COVID-19 and Sweden: Mindful Maverick?
“One size does not fit all.”
- Frank Zappa, American music producer and musician
“Everything has to do with geography.”
- Judy Martz, former governor of Montana
Just this past week, the U.S. reached the grim milestones of more than four million cases and close to 150,000 deaths from COVID-19. And as it has for many weeks, our country led the world in confirmed cases and deaths. Despite the efforts of the best epidemiologists in the world, much remains unclear about regional differences in the number of cases and infection mortality rates. (In Minnesota, for example, no one to my knowledge has yet explained why the number of cases didn’t spike after the protests that erupted following the murder of George Floyd in May. Nor has anyone figured out why we in Minnesota have significantly more cases than our neighbor Wisconsin.)
I’m sure you’ve been asking, “Why?” and “What’s been learned from other countries and states to help explain these unnerving numbers?” This week’s Germ Gem focuses on the experience of one country that I believe is worth considering—Sweden.
Why Sweden? In the spirit of full disclosure, all four of my grandparents emigrated from Sweden. But this has nothing to do with why Sweden is the focus of this post. Instead, from the very start, Sweden’s approach to fighting COVID-19 has been unique.
In March, when the number of cases of COVID-19 in Europe exceeded those in China, the World Health Organization (WHO) recognized Europe as the epicenter of the pandemic. And the number of COVID-19 cases and deaths in Sweden diverged from the rest of Europe, including its Nordic neighbors (Denmark, Norway, Finland, and Iceland). According to a July 24 report, since the onset of this pandemic, Sweden had the eighth highest number of cases (78,897) and deaths (5,697) in all of Europe, and it led all the Nordic countries substantially in these numbers (corrected for the size of their populations). This same report, however, indicated that the number of cases in Sweden had fallen steadily over the past several weeks and the mortality had plummeted markedly since its peak in April.
What also has distinguished Sweden from the rest of Scandinavia, and for that matter many other countries, is its “no lockdown” approach to the COVID-19 pandemic promoted by the Swedish Public Health Agency. This unique approach allowed businesses, restaurants, gyms, playgrounds, and schools for under 16-year-olds to stay open. Although it hasn’t been a stated goal of the Public Health Agency, underpinning this “hands off” policy is the hypothesis that as the pandemic spreads naturally through Sweden, the level of herd (community) immunity will build faster than it would under lockdown conditions. And, the thinking is that this approach will also better serve the Swedish economy from the more disastrous consequences of a lockdown, while at the same time better preserving the educational system and the mental health of the Swedish people.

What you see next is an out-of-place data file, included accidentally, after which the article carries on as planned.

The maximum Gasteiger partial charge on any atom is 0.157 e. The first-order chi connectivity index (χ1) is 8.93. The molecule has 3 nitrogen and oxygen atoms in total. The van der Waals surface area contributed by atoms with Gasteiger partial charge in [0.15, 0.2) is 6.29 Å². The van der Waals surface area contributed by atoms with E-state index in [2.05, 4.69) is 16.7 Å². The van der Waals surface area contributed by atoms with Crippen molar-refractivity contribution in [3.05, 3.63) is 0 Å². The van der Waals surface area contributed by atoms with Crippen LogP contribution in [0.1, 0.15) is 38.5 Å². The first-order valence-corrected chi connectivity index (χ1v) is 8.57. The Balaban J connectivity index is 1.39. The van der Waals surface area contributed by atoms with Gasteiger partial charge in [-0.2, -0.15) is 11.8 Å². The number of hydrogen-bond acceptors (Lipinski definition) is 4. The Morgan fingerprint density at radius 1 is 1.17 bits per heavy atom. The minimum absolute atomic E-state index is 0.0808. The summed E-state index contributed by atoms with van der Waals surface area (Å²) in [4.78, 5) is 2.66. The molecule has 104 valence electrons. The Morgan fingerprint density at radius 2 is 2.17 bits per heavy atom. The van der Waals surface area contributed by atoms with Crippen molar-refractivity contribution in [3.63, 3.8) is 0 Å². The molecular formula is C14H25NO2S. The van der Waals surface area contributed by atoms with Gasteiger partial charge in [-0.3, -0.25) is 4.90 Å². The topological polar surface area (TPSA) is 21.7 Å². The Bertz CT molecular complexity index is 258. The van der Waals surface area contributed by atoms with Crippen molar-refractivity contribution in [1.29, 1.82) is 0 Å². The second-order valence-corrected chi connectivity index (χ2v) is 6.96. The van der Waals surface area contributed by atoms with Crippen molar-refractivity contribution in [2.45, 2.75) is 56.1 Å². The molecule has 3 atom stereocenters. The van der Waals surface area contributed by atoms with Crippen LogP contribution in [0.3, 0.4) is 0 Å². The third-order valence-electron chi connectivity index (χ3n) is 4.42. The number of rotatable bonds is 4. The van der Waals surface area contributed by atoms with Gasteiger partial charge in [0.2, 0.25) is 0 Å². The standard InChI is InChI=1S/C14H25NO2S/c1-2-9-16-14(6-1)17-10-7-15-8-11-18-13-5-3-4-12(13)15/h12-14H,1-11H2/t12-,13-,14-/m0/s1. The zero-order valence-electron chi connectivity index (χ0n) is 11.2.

The architect of the laissez-faire COVID-19 policy of Sweden is Anders Tegnell, who has gone from an unknown physician and technocrat to a household name in Sweden in a matter of months. While he is beloved by some people, he is intensely disliked by others. For example, he is roundly criticized by other epidemiologists and scientists, both inside and outside Sweden. In a New York Times article on July 7 (“Sweden Has Become the World’s Cautionary Tale”), Peter Goodman suggests that this “unorthodox, open-air experiment has allowed the world to examine what happens when a government allows life to carry-on largely unhindered.” He points to the grim results of more deaths and nearly equal economic damage. (An article from the BBC on July 24, suggests various forecasts predict the Swedish economy will shrink by about 5% this year, which is less than other countries hard hit by COVID-19 such as Italy and the UK but still similar to the rest of Scandinavia.) On the positive side of the economic impact argument, however, is the suggestion made by Karolina Ekholm, Professor of Economics at Stockholm University, “There’s been less disruption for the generation now growing up—in terms of learning. That may produce benefits further down the line when [they start] entering the labour force.”